IIP: Contraction After Two Months of Growth

The industrial activity growth, as measured by IIP, contracted in the month of Nov’20 after growing for two consecutive months. The IIP growth for the month of Nov’20 was reported at -1.9% as compared to growth of 4.2% in the preceding month and 2.1% in the year ago period. The relaxations in lockdown have definitely helped the demand scenario, but the latest numbers indicate that the recovery is still at a nascent stage and the positive numbers of the preceding two months may be a function of favourable base effect. The growth for the Apr-Nov period of FY21 came in at -15.5% as compared to 0.3% for the comparable period of FY20.

Out of the three constituent sectors of IIP, two, Mining and Manufacturing, reported contraction in activity while Electricity growth reported expansion. The growth for manufacturing sector came in at -1.7% for the month of Nov’20 as compared to 4.1% in the preceding month. From amongst industries forming part of the Manufacturing sector, beverages, wearing apparel, paper & paper products, printing & reproduction of recorded media and furniture continued to report contraction in double digits. The growth for mining and electricity sectors was reported at -7.3% and 3.5% respectively for the month of Nov’20.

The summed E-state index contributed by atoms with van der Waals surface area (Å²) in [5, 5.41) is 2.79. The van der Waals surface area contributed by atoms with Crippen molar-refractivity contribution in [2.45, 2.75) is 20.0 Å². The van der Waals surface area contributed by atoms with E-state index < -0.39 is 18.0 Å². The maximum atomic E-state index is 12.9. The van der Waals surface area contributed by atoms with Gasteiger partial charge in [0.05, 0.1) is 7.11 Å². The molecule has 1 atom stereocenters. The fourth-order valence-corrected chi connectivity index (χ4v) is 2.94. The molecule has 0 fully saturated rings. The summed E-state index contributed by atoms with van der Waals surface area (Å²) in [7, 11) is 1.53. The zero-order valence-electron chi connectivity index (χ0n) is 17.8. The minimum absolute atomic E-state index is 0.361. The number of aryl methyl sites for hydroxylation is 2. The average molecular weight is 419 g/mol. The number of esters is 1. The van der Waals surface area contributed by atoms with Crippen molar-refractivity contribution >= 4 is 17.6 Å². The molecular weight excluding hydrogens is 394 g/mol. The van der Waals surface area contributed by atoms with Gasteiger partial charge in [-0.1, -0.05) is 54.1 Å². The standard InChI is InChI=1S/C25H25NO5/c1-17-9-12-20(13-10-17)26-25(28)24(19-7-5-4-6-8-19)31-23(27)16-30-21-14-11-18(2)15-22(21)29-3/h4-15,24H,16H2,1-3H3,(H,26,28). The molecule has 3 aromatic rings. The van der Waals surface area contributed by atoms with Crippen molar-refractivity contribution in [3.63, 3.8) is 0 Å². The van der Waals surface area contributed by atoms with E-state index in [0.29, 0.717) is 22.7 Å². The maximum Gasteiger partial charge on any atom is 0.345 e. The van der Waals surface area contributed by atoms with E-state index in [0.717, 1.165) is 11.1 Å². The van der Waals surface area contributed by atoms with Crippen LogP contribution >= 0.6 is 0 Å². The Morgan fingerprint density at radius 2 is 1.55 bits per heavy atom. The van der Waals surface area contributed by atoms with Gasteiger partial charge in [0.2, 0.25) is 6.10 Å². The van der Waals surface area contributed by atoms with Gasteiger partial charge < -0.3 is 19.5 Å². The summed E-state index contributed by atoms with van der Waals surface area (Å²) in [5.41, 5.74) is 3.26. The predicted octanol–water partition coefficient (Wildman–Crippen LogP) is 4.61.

The use-based classification numbers too reported slowdown across segments, both capex and consumption demand representing indicators. The Primary goods growth has now remained in contraction for nine consecutive months. As the effect of pent-up and festive season demand diminished, the growth for Consumer Durables segment too slipped in the negative.


The industrial activity has seen a sharp improvement from the lows seen in IIP growth during the first half of FY21, an effect of the pandemic induced lockdown. Having said that, the recent numbers indicate that the effects of pent-up demand may be waning and a full turnaround to the base formed in the previous year and subsequent growth may still be some time away.

It was discussed in the previous month’s note that the real test of growth green shoots would be the demand seen post the festive season. The growth is not yet on firm footing and would require ongoing support from both fiscal and monetary policy. In this regard, both a supportive monetary policy and fiscal support through government spending would be critical for overall GDP growth.


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